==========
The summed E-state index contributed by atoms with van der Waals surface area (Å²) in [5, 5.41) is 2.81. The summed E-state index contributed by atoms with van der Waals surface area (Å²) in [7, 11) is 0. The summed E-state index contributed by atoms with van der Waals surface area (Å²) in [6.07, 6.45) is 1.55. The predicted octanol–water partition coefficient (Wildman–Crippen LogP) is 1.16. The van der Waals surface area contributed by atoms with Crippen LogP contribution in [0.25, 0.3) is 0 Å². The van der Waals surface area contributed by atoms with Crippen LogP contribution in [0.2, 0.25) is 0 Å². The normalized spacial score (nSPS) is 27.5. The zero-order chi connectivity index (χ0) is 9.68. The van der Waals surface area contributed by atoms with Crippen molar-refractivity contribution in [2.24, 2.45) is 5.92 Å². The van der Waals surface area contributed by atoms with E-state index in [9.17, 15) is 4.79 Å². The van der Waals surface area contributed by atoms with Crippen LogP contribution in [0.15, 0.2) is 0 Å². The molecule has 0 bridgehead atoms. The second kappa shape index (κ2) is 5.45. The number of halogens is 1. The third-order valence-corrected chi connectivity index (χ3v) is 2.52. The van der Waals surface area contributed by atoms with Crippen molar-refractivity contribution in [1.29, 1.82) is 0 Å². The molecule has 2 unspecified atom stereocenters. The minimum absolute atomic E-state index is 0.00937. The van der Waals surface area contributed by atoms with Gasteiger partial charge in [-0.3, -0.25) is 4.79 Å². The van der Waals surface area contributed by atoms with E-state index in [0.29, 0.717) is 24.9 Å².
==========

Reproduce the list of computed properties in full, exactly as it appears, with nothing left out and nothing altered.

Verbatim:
The summed E-state index contributed by atoms with van der Waals surface area (Å²) in [5, 5.41) is 2.81. The summed E-state index contributed by atoms with van der Waals surface area (Å²) in [7, 11) is 0. The summed E-state index contributed by atoms with van der Waals surface area (Å²) in [6.07, 6.45) is 1.55. The predicted octanol–water partition coefficient (Wildman–Crippen LogP) is 1.16. The van der Waals surface area contributed by atoms with Crippen LogP contribution in [0.25, 0.3) is 0 Å². The van der Waals surface area contributed by atoms with Crippen LogP contribution in [0.2, 0.25) is 0 Å². The normalized spacial score (nSPS) is 27.5. The zero-order chi connectivity index (χ0) is 9.68. The van der Waals surface area contributed by atoms with Crippen molar-refractivity contribution in [2.24, 2.45) is 5.92 Å². The van der Waals surface area contributed by atoms with E-state index in [9.17, 15) is 4.79 Å². The van der Waals surface area contributed by atoms with Crippen LogP contribution in [0.15, 0.2) is 0 Å². The molecule has 0 bridgehead atoms. The second kappa shape index (κ2) is 5.45. The number of halogens is 1. The third-order valence-corrected chi connectivity index (χ3v) is 2.52. The van der Waals surface area contributed by atoms with Crippen molar-refractivity contribution in [1.29, 1.82) is 0 Å². The molecule has 2 unspecified atom stereocenters. The minimum absolute atomic E-state index is 0.00937. The van der Waals surface area contributed by atoms with Gasteiger partial charge in [-0.3, -0.25) is 4.79 Å². The van der Waals surface area contributed by atoms with E-state index in [0.29, 0.717) is 24.9 Å².